Diplomatic relations and official representation
Official diplomatic relations between Canada and South Africa date back to 1939. Canada has a High Commission located in Pretoria and a trade office based in Johannesburg. There are also Honorary Consulates in Cape Town and Durban.
South Africa has a High Commission in Ottawa, a Consulate-General in Toronto, and Honorary Consuls in Vancouver and Sudbury.
South Africa and Canada’s relationship is based on the common shared values of equality, democracy, peace, security and prosperity. The strong ties between the two countries are rooted partially in the leading role Canada played in international efforts to pressure South Africa to dismantle its apartheid system and promote the establishment of a multi-ethnic, multi-racial, democratic society. Since South Africa's transition from apartheid and its first multi-racial elections in 1994, Canada-South Africa relations have been friendly and cooperative.
Post-1994, Canada supported South Africa's re-entry into a broad range of multilateral organisations and since then, the two countries have worked closely on important multilateral issues, including: the renewal of the Nuclear Non-Proliferation Treaty; the creation of the World Trade Organization; and the Commonwealth Ministerial Action Group (CMAG), which investigates allegations of serious and persistent violations of human rights and democratic principles and recommends measures for collective Commonwealth action. It is worth noting that South Africa's 1996 Constitution and Bill of Rights draw heavily on Canada's Charter of Rights and Freedoms.
Canada presented former South African President Nelson Mandela with honorary citizenship in 2001 in recognition of his leadership in the fight against apartheid and his efforts to build a new united South Africa. Following Nelson Mandela’s passing in December 2013, Canadian Prime Minister Stephen Harper led a delegation of eminent Canadians to South Africa to participate in ceremonies and memorials paying tribute to Nelson Mandela. In addition, in honour of Nelson Mandela, Prime Minister Harper announced the creation of the African Leaders of Tomorrow Scholarships Fund, in partnership with The MasterCard Foundation, that allows early career public sector professionals from Africa to pursue further studies in Canada, as well as the creation of new graduate scholarships in honour of Nelson Mandela, which will recognize a number of gifted Canadian graduate students and help them study, at Canadian universities, subjects that marked the South African leader’s life.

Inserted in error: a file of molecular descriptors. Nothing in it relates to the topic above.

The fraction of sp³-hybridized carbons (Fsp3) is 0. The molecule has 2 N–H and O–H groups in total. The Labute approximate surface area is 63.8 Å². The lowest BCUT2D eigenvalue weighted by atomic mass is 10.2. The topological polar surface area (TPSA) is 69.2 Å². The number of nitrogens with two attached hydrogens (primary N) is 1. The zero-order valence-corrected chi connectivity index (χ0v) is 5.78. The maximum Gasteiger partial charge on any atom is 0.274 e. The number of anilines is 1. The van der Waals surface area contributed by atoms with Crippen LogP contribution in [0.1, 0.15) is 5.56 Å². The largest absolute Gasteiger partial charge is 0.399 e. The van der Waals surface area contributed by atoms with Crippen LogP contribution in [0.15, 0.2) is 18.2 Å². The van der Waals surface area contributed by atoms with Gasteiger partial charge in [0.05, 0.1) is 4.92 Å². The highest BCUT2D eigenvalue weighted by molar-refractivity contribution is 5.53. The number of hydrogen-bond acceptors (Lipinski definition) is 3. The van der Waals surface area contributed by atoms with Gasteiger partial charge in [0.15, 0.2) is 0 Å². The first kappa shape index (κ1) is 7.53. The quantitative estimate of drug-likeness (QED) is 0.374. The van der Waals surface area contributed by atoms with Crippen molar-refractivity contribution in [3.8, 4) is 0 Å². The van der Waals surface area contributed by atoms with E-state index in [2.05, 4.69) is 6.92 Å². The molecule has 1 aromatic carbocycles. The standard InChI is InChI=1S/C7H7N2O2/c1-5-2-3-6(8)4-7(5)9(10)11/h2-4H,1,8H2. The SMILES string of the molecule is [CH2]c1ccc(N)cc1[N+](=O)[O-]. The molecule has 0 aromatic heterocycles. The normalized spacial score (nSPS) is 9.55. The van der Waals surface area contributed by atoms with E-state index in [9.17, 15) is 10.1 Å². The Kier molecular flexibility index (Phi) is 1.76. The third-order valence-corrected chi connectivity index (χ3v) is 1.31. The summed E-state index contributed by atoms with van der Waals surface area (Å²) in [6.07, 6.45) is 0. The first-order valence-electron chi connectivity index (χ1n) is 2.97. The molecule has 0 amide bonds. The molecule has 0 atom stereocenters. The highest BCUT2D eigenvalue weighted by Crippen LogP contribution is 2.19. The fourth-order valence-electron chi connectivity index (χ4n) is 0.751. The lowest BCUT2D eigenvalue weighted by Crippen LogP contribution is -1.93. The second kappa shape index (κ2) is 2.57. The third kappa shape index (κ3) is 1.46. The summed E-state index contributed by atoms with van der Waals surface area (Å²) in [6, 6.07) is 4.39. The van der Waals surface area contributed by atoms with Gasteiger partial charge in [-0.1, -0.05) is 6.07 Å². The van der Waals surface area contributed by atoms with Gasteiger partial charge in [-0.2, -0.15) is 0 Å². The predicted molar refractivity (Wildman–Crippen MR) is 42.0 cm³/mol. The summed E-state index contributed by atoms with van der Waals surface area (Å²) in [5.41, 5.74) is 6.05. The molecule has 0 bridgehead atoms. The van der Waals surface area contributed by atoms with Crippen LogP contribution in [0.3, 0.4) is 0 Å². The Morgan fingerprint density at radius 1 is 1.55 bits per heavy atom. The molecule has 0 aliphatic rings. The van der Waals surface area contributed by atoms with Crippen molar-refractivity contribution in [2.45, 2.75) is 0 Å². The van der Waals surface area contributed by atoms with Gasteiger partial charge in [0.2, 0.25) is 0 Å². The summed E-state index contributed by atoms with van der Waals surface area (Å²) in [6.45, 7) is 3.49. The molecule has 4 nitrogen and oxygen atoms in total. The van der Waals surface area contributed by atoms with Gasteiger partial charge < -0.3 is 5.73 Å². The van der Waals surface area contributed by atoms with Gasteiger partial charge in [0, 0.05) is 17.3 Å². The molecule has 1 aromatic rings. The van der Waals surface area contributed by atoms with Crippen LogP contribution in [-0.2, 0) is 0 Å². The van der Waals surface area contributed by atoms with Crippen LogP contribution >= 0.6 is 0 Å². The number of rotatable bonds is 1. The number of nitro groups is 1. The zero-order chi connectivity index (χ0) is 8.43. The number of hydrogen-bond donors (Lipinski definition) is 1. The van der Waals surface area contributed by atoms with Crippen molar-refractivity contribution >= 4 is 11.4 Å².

In recognition of the breadth and depth of the partnership between Canada and South Africa, the two countries hold annual bilateral consultations on foreign policy, trade and development issues. These consultations cover issues as diverse as education and youth development, investment, mining, technical cooperation and defence relations.
There have been frequent visits at the political level in recent years, including the visit of the Governor General of Canada to South Africa in May 2013, the visit of former Deputy President of South Africa, Kglema Motlanthe, to Canada in November 2013, and the visit of the Canadian Minister of International Development and La Francophonie, Christian Paradis, to South Africa in February 2014.
South Africa is a major gateway to the African market, and South Africa is one of Canada's most significant political and commercial partners in Africa. South Africa was identified as an “emerging market with broad Canadian interest” in Canada’s Global Markets Action Plan, launched in 2013. According to Statistics Canada, Canada’s bilateral merchandise trade with South Africa totalled over $1.1 billion in 2013, consisting of more than $468 million in exports to, and more than $686 million in imports from South Africa.
Top Canadian exports to South Africa include power generation machinery, electrical machinery, sulfur, optical equipment, pharmaceuticals, malt, pork and vehicles. South Africa’s exports to Canada, include citrus, beverages (wine), nuclear machinery parts and minerals such as iron, titanium, chromium and copper.
Canada is a significant investor in South Africa. Canadian investments largely focus on the mineral and mining sector, as well as transportation, food processing, hospitality, information and communication technologies, and instrumentation sectors. A Double Taxation Agreement has been signed to facilitate trade and investment, between Canada and South Africa.
In addition to the dedicated business development resources at the Canadian High Commission in South Africa, Export Development Canada (EDC) and the Trade Facilitation Office of Canada (TFOC) also play active roles in South Africa.
According to Citizenship and Immigration Canada, 659 South African students were studying in Canada in 2012.
Canada and South Africa signed a General Agreement on Development Cooperation in 2006. South Africa is committed to strengthening its regulatory and public administration systems and delivering better public health services to its people. Canada’s programming in South Africa is closely aligned with the country's most important priority areas as identified in the Government of South Africa's Programme of Action 2009-2014.
South Africa receives Canadian development assistance through a variety of channels, including direct government-to-government assistance as well as support to Canadian and South African civil society organizations and multilateral institutions. The goal of DFATD's program in South Africa is to help enhance public sector capacity, including accountability, transparency and citizenship engagement, to meet the needs of South Africans and to contribute to regional prosperity.
Between 1984/85 and 2011/12, Canada disbursed CAD $339.31 million through its various delivery channels for development activities in South Africa.
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